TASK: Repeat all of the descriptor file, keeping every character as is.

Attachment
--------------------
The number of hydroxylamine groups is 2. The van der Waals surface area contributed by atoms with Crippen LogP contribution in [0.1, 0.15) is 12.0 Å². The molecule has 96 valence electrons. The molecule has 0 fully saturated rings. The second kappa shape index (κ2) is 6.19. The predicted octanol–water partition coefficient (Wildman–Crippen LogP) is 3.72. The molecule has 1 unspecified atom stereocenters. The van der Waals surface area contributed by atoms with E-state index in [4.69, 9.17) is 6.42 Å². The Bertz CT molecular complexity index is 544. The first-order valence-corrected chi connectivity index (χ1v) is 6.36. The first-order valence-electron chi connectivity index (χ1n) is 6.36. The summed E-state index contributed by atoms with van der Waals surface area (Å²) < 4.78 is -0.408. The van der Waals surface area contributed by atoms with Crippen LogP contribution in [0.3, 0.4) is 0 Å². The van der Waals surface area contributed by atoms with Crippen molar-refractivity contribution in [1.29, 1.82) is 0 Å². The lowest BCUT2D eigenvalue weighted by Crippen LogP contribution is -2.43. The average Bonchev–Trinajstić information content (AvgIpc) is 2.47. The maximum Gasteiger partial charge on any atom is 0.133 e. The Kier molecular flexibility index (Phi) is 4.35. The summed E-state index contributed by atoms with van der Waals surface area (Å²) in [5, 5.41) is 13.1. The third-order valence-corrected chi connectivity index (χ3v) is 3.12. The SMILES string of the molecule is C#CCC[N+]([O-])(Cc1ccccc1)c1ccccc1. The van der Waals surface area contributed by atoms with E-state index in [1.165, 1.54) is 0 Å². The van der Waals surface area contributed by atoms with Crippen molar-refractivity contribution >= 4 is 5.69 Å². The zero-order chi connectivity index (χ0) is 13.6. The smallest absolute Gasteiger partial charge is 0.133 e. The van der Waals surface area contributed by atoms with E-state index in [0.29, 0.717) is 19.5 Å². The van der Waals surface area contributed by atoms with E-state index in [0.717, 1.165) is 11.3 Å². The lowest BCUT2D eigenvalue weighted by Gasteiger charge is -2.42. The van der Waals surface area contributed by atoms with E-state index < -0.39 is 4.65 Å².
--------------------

The number of hydroxylamine groups is 2. The van der Waals surface area contributed by atoms with Crippen LogP contribution in [0.1, 0.15) is 12.0 Å². The molecule has 96 valence electrons. The molecule has 0 fully saturated rings. The second kappa shape index (κ2) is 6.19. The predicted octanol–water partition coefficient (Wildman–Crippen LogP) is 3.72. The molecule has 1 unspecified atom stereocenters. The van der Waals surface area contributed by atoms with E-state index in [4.69, 9.17) is 6.42 Å². The Bertz CT molecular complexity index is 544. The first-order valence-corrected chi connectivity index (χ1v) is 6.36. The first-order valence-electron chi connectivity index (χ1n) is 6.36. The summed E-state index contributed by atoms with van der Waals surface area (Å²) < 4.78 is -0.408. The van der Waals surface area contributed by atoms with Crippen LogP contribution in [0.3, 0.4) is 0 Å². The van der Waals surface area contributed by atoms with Crippen molar-refractivity contribution in [1.29, 1.82) is 0 Å². The lowest BCUT2D eigenvalue weighted by Crippen LogP contribution is -2.43. The average Bonchev–Trinajstić information content (AvgIpc) is 2.47. The maximum Gasteiger partial charge on any atom is 0.133 e. The Kier molecular flexibility index (Phi) is 4.35. The summed E-state index contributed by atoms with van der Waals surface area (Å²) in [5, 5.41) is 13.1. The third-order valence-corrected chi connectivity index (χ3v) is 3.12. The SMILES string of the molecule is C#CCC[N+]([O-])(Cc1ccccc1)c1ccccc1. The van der Waals surface area contributed by atoms with E-state index in [1.165, 1.54) is 0 Å². The van der Waals surface area contributed by atoms with Crippen molar-refractivity contribution >= 4 is 5.69 Å². The zero-order chi connectivity index (χ0) is 13.6. The smallest absolute Gasteiger partial charge is 0.133 e. The van der Waals surface area contributed by atoms with E-state index in [0.29, 0.717) is 19.5 Å². The van der Waals surface area contributed by atoms with E-state index in [0.717, 1.165) is 11.3 Å². The lowest BCUT2D eigenvalue weighted by Gasteiger charge is -2.42. The van der Waals surface area contributed by atoms with E-state index < -0.39 is 4.65 Å².